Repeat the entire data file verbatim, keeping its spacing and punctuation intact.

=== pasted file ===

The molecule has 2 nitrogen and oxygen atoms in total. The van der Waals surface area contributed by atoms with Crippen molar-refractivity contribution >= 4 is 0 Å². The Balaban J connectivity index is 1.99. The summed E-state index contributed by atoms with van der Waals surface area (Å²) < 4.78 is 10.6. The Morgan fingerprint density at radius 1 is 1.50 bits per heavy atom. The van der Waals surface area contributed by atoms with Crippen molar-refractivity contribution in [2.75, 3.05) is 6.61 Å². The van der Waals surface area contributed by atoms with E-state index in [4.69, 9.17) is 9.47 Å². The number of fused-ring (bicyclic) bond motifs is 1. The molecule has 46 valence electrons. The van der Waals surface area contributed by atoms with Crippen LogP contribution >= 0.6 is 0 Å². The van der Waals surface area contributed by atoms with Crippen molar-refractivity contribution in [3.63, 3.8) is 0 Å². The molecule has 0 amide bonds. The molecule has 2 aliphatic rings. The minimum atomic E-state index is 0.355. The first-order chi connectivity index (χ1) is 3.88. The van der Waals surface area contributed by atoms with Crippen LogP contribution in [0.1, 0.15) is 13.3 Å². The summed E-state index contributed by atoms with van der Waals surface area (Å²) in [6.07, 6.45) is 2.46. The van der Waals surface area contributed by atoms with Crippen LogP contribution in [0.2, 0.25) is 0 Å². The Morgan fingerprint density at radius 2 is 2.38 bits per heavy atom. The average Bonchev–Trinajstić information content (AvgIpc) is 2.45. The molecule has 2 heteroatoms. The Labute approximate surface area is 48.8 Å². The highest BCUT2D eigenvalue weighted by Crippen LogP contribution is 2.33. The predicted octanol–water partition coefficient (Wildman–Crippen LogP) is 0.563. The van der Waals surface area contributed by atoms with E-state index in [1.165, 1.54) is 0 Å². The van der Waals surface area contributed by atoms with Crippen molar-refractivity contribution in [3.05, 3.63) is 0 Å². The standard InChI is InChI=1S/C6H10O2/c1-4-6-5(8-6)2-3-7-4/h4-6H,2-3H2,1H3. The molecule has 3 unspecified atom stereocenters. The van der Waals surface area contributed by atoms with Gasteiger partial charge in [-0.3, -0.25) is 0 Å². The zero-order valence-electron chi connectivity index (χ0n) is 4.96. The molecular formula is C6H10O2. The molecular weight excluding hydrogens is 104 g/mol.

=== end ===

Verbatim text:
The molecule has 2 nitrogen and oxygen atoms in total. The van der Waals surface area contributed by atoms with Crippen molar-refractivity contribution >= 4 is 0 Å². The Balaban J connectivity index is 1.99. The summed E-state index contributed by atoms with van der Waals surface area (Å²) < 4.78 is 10.6. The Morgan fingerprint density at radius 1 is 1.50 bits per heavy atom. The van der Waals surface area contributed by atoms with Crippen molar-refractivity contribution in [2.75, 3.05) is 6.61 Å². The van der Waals surface area contributed by atoms with E-state index in [4.69, 9.17) is 9.47 Å². The number of fused-ring (bicyclic) bond motifs is 1. The molecule has 46 valence electrons. The van der Waals surface area contributed by atoms with Crippen LogP contribution >= 0.6 is 0 Å². The van der Waals surface area contributed by atoms with Crippen molar-refractivity contribution in [3.63, 3.8) is 0 Å². The molecule has 0 amide bonds. The molecule has 2 aliphatic rings. The minimum atomic E-state index is 0.355. The first-order chi connectivity index (χ1) is 3.88. The van der Waals surface area contributed by atoms with Crippen LogP contribution in [0.1, 0.15) is 13.3 Å². The summed E-state index contributed by atoms with van der Waals surface area (Å²) in [6.07, 6.45) is 2.46. The van der Waals surface area contributed by atoms with Crippen LogP contribution in [0.2, 0.25) is 0 Å². The Morgan fingerprint density at radius 2 is 2.38 bits per heavy atom. The average Bonchev–Trinajstić information content (AvgIpc) is 2.45. The molecule has 2 heteroatoms. The Labute approximate surface area is 48.8 Å². The highest BCUT2D eigenvalue weighted by Crippen LogP contribution is 2.33. The predicted octanol–water partition coefficient (Wildman–Crippen LogP) is 0.563. The van der Waals surface area contributed by atoms with E-state index in [1.165, 1.54) is 0 Å². The van der Waals surface area contributed by atoms with Crippen molar-refractivity contribution in [3.05, 3.63) is 0 Å². The standard InChI is InChI=1S/C6H10O2/c1-4-6-5(8-6)2-3-7-4/h4-6H,2-3H2,1H3. The molecule has 3 unspecified atom stereocenters. The van der Waals surface area contributed by atoms with Gasteiger partial charge in [-0.3, -0.25) is 0 Å². The zero-order valence-electron chi connectivity index (χ0n) is 4.96. The molecular formula is C6H10O2. The molecular weight excluding hydrogens is 104 g/mol.